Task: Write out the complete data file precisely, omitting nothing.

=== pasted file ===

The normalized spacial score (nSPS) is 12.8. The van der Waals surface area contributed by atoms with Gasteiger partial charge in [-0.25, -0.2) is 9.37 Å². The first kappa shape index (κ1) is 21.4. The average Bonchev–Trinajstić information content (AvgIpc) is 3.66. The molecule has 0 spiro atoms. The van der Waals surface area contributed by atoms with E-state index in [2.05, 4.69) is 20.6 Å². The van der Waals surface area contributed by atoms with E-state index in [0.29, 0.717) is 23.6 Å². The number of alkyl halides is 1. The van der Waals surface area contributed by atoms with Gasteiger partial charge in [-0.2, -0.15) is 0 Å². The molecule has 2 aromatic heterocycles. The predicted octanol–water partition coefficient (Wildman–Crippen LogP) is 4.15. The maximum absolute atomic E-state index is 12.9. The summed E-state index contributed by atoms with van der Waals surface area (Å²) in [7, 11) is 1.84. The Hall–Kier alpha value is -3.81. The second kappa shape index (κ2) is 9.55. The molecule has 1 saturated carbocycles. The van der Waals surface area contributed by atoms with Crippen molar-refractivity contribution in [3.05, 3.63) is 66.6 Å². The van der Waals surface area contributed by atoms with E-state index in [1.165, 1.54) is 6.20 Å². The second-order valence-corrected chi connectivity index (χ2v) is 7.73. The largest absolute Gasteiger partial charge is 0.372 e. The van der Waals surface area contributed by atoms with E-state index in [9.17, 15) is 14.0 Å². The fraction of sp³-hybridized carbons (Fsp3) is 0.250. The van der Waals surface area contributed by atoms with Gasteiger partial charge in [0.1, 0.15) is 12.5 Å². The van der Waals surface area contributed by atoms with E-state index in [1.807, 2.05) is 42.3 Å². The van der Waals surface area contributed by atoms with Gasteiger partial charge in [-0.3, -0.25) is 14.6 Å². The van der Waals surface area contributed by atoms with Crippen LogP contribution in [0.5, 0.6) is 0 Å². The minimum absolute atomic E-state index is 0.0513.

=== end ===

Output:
The normalized spacial score (nSPS) is 12.8. The van der Waals surface area contributed by atoms with Gasteiger partial charge in [-0.25, -0.2) is 9.37 Å². The first kappa shape index (κ1) is 21.4. The average Bonchev–Trinajstić information content (AvgIpc) is 3.66. The molecule has 0 spiro atoms. The van der Waals surface area contributed by atoms with E-state index in [2.05, 4.69) is 20.6 Å². The van der Waals surface area contributed by atoms with E-state index in [0.29, 0.717) is 23.6 Å². The number of alkyl halides is 1. The van der Waals surface area contributed by atoms with Gasteiger partial charge in [-0.2, -0.15) is 0 Å². The molecule has 2 aromatic heterocycles. The predicted octanol–water partition coefficient (Wildman–Crippen LogP) is 4.15. The maximum absolute atomic E-state index is 12.9. The summed E-state index contributed by atoms with van der Waals surface area (Å²) in [7, 11) is 1.84. The Hall–Kier alpha value is -3.81. The second kappa shape index (κ2) is 9.55. The molecule has 1 saturated carbocycles. The van der Waals surface area contributed by atoms with Crippen molar-refractivity contribution in [3.05, 3.63) is 66.6 Å². The van der Waals surface area contributed by atoms with E-state index in [1.165, 1.54) is 6.20 Å². The second-order valence-corrected chi connectivity index (χ2v) is 7.73. The largest absolute Gasteiger partial charge is 0.372 e. The van der Waals surface area contributed by atoms with E-state index in [9.17, 15) is 14.0 Å². The fraction of sp³-hybridized carbons (Fsp3) is 0.250. The van der Waals surface area contributed by atoms with Gasteiger partial charge in [0.1, 0.15) is 12.5 Å². The van der Waals surface area contributed by atoms with E-state index in [1.807, 2.05) is 42.3 Å². The van der Waals surface area contributed by atoms with Gasteiger partial charge in [-0.3, -0.25) is 14.6 Å². The van der Waals surface area contributed by atoms with Crippen LogP contribution in [0.5, 0.6) is 0 Å². The minimum absolute atomic E-state index is 0.0513.